The air raid sirens in Israel are haunting. Normally, they reverberate across the country two times in April every year, once to remember the victims of the Holocaust and then to memorialize those Israelis who died to create and defend a nation state for the Jewish people. Everything stops. Cars pull to the side of the road. People stand at attention for two full minutes until the siren ends. Then life resumes.
Israelis live with an awareness of how our Jewish people have moved from powerlessness to relative power in a short time. The past still affects the present. How could it not? Before the Holocaust, there were 17 million Jews in the world. In 2014, there are still only 13.5 million. Almost half live in Israel, our ancestral home never left by a remnant of Jews in more than 3,000 years, now surrounded by a chaotic Middle East.
I have stood for this siren memorial many times in Israel over the years.
Last week, I heard the siren twice while studying in Jerusalem. My first instinct was to stand. Then slowly, absorbing what was happening, I moved toward shelter. You have seconds before the missiles will come, I had been told. The first time, I was near a bomb shelter. The second time, I was in the Old City in Jerusalem and went under a stone archway with other passersby. Moments later I could see one of the five missiles intercepted by Iron Dome and heard the explosions of the others. Then life resumed.
I am grateful that Israel invested in new technologies to create Iron Dome — generously funded by the United States — to protect its citizens and visitors.
I am grateful but heartbroken over the situation.
Hamas is a terrorist organization. Israel protects its citizens with weapons; Hamas protects its weapons with its citizens. The result has been tragic in Gaza. Children and other civilians have died. I mourn every child, every Palestinian who has been killed.
Israel does everything possible, with remarkable techniques, to minimize civilian deaths, as compared with any other country in history. I have met Israeli soldiers who speak of seeing the image of God in every human being. They are not perfect; they are held accountable in courts of law; none of us has enough information to condone or condemn.
It is so important not to view this complex situation in black-and-white terms. Israel is not fighting Palestinians as a whole, nor, thankfully, are all Palestinians fighting Israel.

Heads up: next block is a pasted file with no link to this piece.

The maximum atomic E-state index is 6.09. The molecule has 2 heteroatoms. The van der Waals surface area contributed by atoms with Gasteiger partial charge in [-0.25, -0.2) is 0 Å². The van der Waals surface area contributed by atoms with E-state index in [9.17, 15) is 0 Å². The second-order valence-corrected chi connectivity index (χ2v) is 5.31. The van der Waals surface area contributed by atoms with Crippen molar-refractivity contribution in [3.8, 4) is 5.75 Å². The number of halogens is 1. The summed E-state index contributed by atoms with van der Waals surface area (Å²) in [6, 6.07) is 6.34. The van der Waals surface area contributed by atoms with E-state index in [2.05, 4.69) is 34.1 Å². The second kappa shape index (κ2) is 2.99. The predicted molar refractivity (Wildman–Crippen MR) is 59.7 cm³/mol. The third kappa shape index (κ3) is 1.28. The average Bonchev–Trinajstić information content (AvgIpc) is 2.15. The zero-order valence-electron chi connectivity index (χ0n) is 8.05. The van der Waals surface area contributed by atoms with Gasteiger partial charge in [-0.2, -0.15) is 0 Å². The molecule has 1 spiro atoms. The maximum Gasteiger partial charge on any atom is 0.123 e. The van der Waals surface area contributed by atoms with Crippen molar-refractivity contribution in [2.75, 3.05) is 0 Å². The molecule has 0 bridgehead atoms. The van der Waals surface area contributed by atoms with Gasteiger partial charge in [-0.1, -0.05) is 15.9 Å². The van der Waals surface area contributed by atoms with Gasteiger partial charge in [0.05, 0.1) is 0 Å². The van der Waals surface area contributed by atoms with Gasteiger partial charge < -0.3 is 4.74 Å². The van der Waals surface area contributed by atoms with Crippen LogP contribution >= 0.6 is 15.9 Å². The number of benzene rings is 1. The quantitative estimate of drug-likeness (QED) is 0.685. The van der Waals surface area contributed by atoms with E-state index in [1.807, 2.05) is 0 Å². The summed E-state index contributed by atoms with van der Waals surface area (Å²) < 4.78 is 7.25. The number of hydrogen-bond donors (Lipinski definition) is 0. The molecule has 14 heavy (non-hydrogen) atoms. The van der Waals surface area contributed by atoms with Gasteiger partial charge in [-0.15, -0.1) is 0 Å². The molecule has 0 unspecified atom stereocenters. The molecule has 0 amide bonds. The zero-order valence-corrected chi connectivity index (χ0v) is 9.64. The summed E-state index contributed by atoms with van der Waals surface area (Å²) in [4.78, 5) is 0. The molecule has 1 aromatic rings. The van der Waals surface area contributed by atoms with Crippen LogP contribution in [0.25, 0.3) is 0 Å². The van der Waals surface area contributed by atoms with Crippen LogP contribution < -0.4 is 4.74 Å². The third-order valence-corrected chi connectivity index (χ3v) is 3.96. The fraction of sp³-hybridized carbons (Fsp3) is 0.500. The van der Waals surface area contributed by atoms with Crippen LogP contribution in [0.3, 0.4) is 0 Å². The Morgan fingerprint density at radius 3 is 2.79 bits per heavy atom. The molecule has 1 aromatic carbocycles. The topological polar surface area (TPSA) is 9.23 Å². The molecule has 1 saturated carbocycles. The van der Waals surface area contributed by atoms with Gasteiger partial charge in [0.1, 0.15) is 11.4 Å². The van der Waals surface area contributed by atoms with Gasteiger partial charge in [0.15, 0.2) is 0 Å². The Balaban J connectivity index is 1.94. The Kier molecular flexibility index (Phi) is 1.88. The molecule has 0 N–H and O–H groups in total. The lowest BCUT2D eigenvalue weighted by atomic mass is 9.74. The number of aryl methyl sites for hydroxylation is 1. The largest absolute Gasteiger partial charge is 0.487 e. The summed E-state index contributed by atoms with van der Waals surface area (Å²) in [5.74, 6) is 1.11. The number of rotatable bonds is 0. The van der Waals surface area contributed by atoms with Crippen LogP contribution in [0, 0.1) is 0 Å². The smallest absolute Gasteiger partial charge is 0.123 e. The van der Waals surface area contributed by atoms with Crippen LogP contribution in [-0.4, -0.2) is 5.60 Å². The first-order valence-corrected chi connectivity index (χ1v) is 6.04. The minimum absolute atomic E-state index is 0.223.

Nevertheless, there was a sense of inevitability with this current round of violence. Rockets from Gaza targeting civilians in Israel have never ceased in the past decade. During peace negotiations, more than 100 rockets were launched earlier this year. U.S. Secretary of State John Kerry’s initiative for two states ended in failure in April without a Plan B. Israeli settlement building — though mostly in areas that Palestinian negotiators agree will be part of Israel in any two-state solution — complicated negotiations.
Then the extremists made it personal. Three Israeli Jewish teens were kidnapped and murdered, an act grotesquely cheered by Hamas. Palestinian President Mahmoud Abbas, however, rightly condemned the act. To Israel’s horror, Israeli extremists — in revenge — gruesomely murdered an Israeli Arab teenager. Israeli Prime Minister Benjamin Netanyahu rightly condemned the act. The day after her own son’s funeral, Rachel Frankel said: “The shedding of innocent blood [is] in defiance of all morality, of the Torah … of all of us in this country.” Last Tuesday, I joined 350 Israelis to offer condolences to Mohammed Abu Khader’s family at their home in East Jerusalem. Our presence, we hoped, would express a measure of humanity, especially now.
This humanity is needed by all. Last year, Minnesotan Muslims, Christians and Jews hosted a Palestinian and an Israeli who had both lost loved ones in the conflict. Wajih Tmaiza and Roi Golan, from “The Parents Circle,” told their stories in a forum titled “Reconciliation not Revenge.” Their message: Coexistence is possible. We need to find a way to live, not die together.
“There is no mercy in the Middle East,” noted Israeli journalist Ari Shavit said in March before 600 people at Mount Zion Temple in St. Paul in conjunction with the Jewish Community Relations Council. “Israel must be tough to survive. But the source of our strength is belonging to the West, its values and our Jewish values.” May those values bring calm and coexistence soon.
Rabbi Adam Stock Spilker has been rabbi at Mount Zion Temple in St. Paul since 1997. He returned from Israel last Friday from a congregational trip and personal study at the Shalom Hartman Institute in Jerusalem. This blog originally appeared last week in the Star Tribune.